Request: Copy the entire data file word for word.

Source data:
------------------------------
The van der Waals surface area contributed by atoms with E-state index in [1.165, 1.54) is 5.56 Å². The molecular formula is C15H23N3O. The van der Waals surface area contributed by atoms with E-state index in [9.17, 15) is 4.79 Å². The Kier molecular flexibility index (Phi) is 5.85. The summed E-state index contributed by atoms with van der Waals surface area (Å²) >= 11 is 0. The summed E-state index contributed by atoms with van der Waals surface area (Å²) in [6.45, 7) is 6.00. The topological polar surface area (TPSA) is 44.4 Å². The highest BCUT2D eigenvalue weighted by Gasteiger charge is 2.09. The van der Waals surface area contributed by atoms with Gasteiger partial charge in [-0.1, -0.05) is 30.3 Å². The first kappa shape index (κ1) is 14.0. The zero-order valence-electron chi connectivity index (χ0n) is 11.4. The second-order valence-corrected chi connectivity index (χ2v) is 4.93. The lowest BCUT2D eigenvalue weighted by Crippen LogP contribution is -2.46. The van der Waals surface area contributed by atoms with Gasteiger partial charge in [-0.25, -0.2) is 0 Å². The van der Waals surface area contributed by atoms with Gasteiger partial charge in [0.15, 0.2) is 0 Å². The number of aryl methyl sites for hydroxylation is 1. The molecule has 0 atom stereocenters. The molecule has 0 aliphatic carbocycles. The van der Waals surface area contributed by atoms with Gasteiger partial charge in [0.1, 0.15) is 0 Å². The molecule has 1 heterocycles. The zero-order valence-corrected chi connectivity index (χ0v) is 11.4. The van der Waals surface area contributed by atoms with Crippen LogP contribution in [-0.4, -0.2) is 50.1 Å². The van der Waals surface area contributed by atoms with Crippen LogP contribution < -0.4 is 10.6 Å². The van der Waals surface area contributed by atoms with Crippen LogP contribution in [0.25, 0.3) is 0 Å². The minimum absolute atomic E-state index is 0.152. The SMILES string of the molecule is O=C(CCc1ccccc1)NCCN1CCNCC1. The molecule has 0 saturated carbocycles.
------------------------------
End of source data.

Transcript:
The van der Waals surface area contributed by atoms with E-state index in [1.165, 1.54) is 5.56 Å². The molecular formula is C15H23N3O. The van der Waals surface area contributed by atoms with E-state index in [9.17, 15) is 4.79 Å². The Kier molecular flexibility index (Phi) is 5.85. The summed E-state index contributed by atoms with van der Waals surface area (Å²) >= 11 is 0. The summed E-state index contributed by atoms with van der Waals surface area (Å²) in [6.45, 7) is 6.00. The topological polar surface area (TPSA) is 44.4 Å². The highest BCUT2D eigenvalue weighted by Gasteiger charge is 2.09. The van der Waals surface area contributed by atoms with Gasteiger partial charge in [-0.1, -0.05) is 30.3 Å². The first kappa shape index (κ1) is 14.0. The zero-order valence-electron chi connectivity index (χ0n) is 11.4. The second-order valence-corrected chi connectivity index (χ2v) is 4.93. The lowest BCUT2D eigenvalue weighted by Crippen LogP contribution is -2.46. The van der Waals surface area contributed by atoms with Gasteiger partial charge in [-0.25, -0.2) is 0 Å². The van der Waals surface area contributed by atoms with Gasteiger partial charge in [0.15, 0.2) is 0 Å². The number of aryl methyl sites for hydroxylation is 1. The molecule has 0 atom stereocenters. The molecule has 0 aliphatic carbocycles. The van der Waals surface area contributed by atoms with Gasteiger partial charge in [0.1, 0.15) is 0 Å². The molecule has 1 heterocycles. The zero-order valence-corrected chi connectivity index (χ0v) is 11.4. The van der Waals surface area contributed by atoms with Crippen LogP contribution in [-0.4, -0.2) is 50.1 Å². The van der Waals surface area contributed by atoms with Crippen LogP contribution < -0.4 is 10.6 Å². The van der Waals surface area contributed by atoms with Crippen LogP contribution in [0.25, 0.3) is 0 Å². The minimum absolute atomic E-state index is 0.152. The SMILES string of the molecule is O=C(CCc1ccccc1)NCCN1CCNCC1. The molecule has 0 saturated carbocycles.